She adds, “that government expenditures and political bodies are highly corrupt, there is no doubt in my mind. That they live in a different world and we live in another".
In the case of Elsa Lecuona, the reflection she makes when asked about what she cherishes most from that time, focuses mainly on the changes that took place in her personal life and in the lives of women, who like her, decided to break with the dominant and conservative aspects of Mexican society at that time.
"The student movement changed us dramatically and very quickly. These women you see here – she points me to a photograph of the time where she appears with other friends – we promised ourselves not to get married in white dresses.
The whole process was: we were reading Marx and repudiating wedding dresses, and whoever wanted a virgin woman, let's see where they could find one.
We promised ourselves not to commit to marry as virgins; we would stop being virgins out of love and not because we accepted a white dress, a large color TV set, two children and a dog".
The three women agree that the student movement shattered their preconceived notions of what society was supposed to be, showing instead a panorama that they did not know existed and that in their diverse backgrounds they did not possess. It was, in Silvia's words, "a very significant space of expression where they experienced the possibility of expanding their collective and personal awareness."
However, Nacha points out that for her, along with Tita, after prison came other types of repression: labor, housing and social stigma. It has not been easy to move forward in these fifty years in which the country has not managed to end inequality and neither has the State built the justice that has been demanded since then.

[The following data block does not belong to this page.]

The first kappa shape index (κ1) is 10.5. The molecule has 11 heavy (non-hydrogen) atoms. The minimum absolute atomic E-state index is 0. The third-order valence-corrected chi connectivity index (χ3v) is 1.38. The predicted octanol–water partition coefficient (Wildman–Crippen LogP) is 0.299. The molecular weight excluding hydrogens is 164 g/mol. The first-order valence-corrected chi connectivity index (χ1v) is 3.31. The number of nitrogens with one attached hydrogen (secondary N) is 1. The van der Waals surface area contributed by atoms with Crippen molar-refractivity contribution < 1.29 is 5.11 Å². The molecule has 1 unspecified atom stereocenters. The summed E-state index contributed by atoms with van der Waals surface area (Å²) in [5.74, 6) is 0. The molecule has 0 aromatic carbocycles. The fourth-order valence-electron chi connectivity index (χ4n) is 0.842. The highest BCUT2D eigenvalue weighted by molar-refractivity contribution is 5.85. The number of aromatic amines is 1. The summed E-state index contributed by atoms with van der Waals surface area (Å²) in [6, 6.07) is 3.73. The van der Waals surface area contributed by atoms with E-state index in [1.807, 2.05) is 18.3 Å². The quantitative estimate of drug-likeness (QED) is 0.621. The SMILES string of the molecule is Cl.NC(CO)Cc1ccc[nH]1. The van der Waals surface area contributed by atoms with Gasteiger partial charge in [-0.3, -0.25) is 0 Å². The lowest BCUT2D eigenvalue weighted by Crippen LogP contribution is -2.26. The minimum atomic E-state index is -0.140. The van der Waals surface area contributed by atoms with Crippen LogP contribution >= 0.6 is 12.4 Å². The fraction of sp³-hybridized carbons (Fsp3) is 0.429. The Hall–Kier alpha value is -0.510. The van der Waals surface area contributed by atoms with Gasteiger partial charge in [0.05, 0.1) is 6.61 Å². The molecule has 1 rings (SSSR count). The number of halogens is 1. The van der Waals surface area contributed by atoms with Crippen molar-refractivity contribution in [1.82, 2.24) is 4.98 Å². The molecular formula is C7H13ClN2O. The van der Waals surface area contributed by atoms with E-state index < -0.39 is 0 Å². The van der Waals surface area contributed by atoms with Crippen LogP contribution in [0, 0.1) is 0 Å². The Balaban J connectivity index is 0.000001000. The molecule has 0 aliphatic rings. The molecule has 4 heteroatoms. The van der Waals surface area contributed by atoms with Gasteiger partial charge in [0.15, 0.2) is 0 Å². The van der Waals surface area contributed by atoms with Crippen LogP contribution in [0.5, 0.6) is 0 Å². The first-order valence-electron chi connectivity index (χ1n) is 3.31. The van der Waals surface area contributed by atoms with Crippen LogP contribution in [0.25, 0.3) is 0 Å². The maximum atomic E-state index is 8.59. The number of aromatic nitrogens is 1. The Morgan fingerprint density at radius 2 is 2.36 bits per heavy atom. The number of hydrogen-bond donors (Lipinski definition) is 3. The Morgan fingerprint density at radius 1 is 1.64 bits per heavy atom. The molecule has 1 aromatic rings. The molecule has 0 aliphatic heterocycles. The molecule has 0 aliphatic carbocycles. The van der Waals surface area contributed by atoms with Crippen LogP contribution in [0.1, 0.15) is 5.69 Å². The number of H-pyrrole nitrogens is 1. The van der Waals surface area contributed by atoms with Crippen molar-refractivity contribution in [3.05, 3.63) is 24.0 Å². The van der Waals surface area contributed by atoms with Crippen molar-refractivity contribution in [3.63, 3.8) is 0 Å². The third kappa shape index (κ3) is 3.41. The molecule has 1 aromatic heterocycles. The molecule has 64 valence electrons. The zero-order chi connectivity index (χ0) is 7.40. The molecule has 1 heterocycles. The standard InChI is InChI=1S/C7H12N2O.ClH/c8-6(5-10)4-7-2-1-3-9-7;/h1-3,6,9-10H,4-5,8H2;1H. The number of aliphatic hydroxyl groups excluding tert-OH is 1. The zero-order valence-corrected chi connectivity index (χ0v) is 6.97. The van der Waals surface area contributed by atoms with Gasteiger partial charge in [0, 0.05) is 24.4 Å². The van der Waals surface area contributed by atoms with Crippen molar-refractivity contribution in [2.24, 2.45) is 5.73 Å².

The five decades that separate us from 1968 are also the same ones in which we do not know the exact number of people murdered and disappeared.
There has been no punishment for those responsible for the repression and violence of that time. Nor for all the grievances that Mexican society accumulates to this day.
Silvia manages to synthesize the opinion of the three women who have shared their testimony and refers to the decree approved in the plenary session of the Chamber of Deputies to inscribe in gold letters on the Wall of Honor of the legislative palace of San Lazaro:
'To the Student Movement of 1968': "there has been no justice and I do not believe that some golden letters will serve any good."
¡Dos de octubre no se olvida! ¡Fue el Estado!